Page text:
Working out what an employee gets paid for taking a day off on annual holidays will depend in part, on what they have earned in the previous 12 months.
Calculating rate of payment an employee is entitled to
For an employee who takes all or part of their annual holiday entitlement, the annual holidays are paid at the rate of at least the greater amount of:
- ordinary weekly pay (OWP) as at the beginning of the annual holiday, or
- the employee’s average weekly earnings (AWE) for the 12 months immediately before the end of the last pay period before the annual holiday.
Both of these calculations need to be done every time the employee takes annual holidays. They apply to all employees taking entitled annual holidays. If an employee takes a period of annual holidays that covers more than one pay period, even if the employee has agreed to be paid for the annual holidays as part of their normal pay cycle, the calculation for the entire time on annual holidays is still done at the start of the annual holiday, rather than being done each pay period. However, if the holiday pay is recalculated during the holiday (as some payroll systems do) and the amount received is greater than would have been received if the calculation was just performed at the start of the annual holiday, this is still compliant. If it is less, it isn’t.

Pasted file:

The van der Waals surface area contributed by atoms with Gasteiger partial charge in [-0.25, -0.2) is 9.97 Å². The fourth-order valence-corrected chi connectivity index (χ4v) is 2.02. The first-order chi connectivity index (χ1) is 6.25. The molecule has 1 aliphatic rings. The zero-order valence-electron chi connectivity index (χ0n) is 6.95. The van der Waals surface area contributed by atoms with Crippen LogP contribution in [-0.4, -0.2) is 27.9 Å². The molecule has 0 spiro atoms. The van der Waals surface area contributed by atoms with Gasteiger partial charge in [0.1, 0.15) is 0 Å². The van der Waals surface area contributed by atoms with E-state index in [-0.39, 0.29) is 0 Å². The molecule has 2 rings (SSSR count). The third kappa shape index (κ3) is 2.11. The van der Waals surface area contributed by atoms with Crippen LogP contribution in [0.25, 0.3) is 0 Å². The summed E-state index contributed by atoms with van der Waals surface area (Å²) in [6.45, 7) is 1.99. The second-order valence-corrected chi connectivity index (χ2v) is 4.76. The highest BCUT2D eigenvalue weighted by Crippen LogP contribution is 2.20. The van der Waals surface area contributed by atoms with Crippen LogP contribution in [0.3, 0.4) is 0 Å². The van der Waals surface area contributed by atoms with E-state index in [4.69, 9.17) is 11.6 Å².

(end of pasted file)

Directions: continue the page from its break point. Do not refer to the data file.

Annual holidays are paid at the rate of the greater of ordinary weekly pay and average weekly earnings.
Ordinary weekly pay is the amount an employee receives under his or her employment agreement for an ordinary working week, including:
- regular allowances, such as a shift allowance
- regular productivity or incentive-based payments (including commission or piece rates)
- the cash value of board or lodgings
- regular overtime.
Intermittent or one-off payments as well as discretionary payments and employer contributions to superannuation schemes are not included in ordinary weekly pay.
This means that OWP includes everything an employee is normally paid for a week’s work, such as their salary or wages, but can include other payments as well if they are a regular part of the employee’s pay and relate to the work done each week. For example, if in each pay period the employee receives commission payments for sales made during the pay period, then these payments would be included in OWP. For many people, ordinary weekly pay is clear because they are paid the same amount for each week they work.